In presenting the perspectives of his chosen informants, Dubal explains that he wants to dislodge master narratives of humanity. His key point is that all narratives about humanity are moral narratives, and that these are used to make the LRA and Joseph Kony inhuman.

The first part of this contention is broadly correct, but the second fails to follow in the literal way he implies. He cites an interview from 2006, in which Kony claimed lots of questionable things, including that Museveni says he is an animal – or more specifically, that the LRA are like lions that eat people. But it seems very unlikely Kony really thinks the Ugandan President believes he is not a person. Even Kony surely appreciates that the issue is whether he has acted in a manner that is acceptable, precisely because he is human. Dubal surely knows this too but, here again, he is setting up an easy target.

Human beings imbue being human with moral values, which affects the ways in which humanity is perceived and understood. Those moral notions result in some peculiar contradictions, because actions that evoke moral values tend to be assessed by motivation, rather than effect. Thus, humanitarianism is an ideological concept that embraces policies from ostensibly neutral emergency aid, to military deployments purporting to prevent acts assessed as heinous crimes by those doing the intervening. A great deal has been written on such matters, including the ways in which internationalised notions of humanity are overly grounded in European conceptions.

Dubal largely sets these debates aside, however, rejects the concept of humanity altogether, and criticises other analysts for not taking a similar position, tending to misinterpret their meaning in the process. When Heike Behrend refers to the LRA accelerating processes of dehumanisation, she is obviously not meaning that they actually became non-human.

Similarly, when the LRA commanders are cited for ‘crimes against humanity’ in International Criminal Court warrants, it does not mean that they have behaved as animals. On the contrary, the term was introduced as a crime at the Nuremberg Tribunals to prosecute Nazis for acts they perpetrated as human individuals who made choices. It signified that they could not excuse their actions by claiming that they behaved in a herd, with no will of their own. It was used by the prosecution team, and in the Nuremburg Judgement, because it more precisely allocated accountability for actions than the term ‘genocide’ – which was viewed as having too collective a quality, implying that atrocities occurred as a kind of mass action.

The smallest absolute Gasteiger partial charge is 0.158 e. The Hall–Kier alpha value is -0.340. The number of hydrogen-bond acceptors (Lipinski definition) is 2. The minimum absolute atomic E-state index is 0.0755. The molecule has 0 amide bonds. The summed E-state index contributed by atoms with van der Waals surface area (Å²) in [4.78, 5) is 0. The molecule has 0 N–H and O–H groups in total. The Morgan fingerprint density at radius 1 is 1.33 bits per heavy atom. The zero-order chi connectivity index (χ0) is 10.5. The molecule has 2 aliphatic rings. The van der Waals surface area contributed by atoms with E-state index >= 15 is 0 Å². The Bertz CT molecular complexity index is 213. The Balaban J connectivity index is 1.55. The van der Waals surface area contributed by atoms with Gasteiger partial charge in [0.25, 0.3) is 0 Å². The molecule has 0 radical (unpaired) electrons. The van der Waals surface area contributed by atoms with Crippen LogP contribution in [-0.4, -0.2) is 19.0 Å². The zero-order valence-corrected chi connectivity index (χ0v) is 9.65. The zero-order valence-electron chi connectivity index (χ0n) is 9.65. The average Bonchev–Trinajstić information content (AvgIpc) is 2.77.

Use of the term ‘crimes against humanity’ thus allocates human status to LRA commanders. It inherently rejects the view that they were unable to act humanely. In other words, it does the precise opposite of what Dubal supposes.

Drawing attention to the way ‘crimes against humanity’ was adopted at Nuremberg is relevant to what troubles me most about Dubal’s arguments. Abandoning conceptions of humanity takes him into disturbing territory. He explains that he was motivated to write a more sympathetic view of the LRA when Invisible Children produced a video that compared Joseph Kony to Osama bin Laden and Hitler. Invisible Children’s propaganda was often misinformed and misleading (although I have a photo of an LRA combatant posing in the bush, proudly wearing a bin Laden t-shirt). Associating Kony with Hitler may be overblown, but it does raise the question of whether Dubal would apply his views to Nazis too.

Dubal offers us immersive cultural relativism. He describes ways in which his LRA friends thought about their lives in the bush and shows that they are normal men and women. Other scholars and journalists researching in the region have found the same and have written about social life and norms among the LRA, but Dubal takes this line of thinking further than I would.

All those I have met who survived time in the LRA are manifestly imbued with humanity, including commanders and combat veterans. It is also common for them to discuss and contrast codes of behaviour regulating their existence in the bush (lum) with those regulating existence back home (gang).

Nonetheless, ‘moral outrage’ still strikes me as an appropriate term for acts in the region such as the sexual violation of a girl on a pile of corpses, the cutting off of lips, forcing children to kill their own relatives and throwing babies into bonfires. After reading this book, I’m left with the underlying conundrum: why do ordinary people do, or condone, unspeakable things?

Sam Dubal, Against Humanity: Lessons from the Lord’s Resistance Army (University of California Press, 2018).

Tim Allen is the Director of the Firoz Lalji Centre for Africa and a Professor of Development Anthropology. He was first witness for the prosecution in the ongoing trial of LRA commander Dominic Ongwen at the International Criminal Court in The Hague.

The views expressed in this post are those of the author and in no way reflect those of the Africa at LSE blog, the Firoz Lalji Centre for Africa or the London School of Economics and Political Science.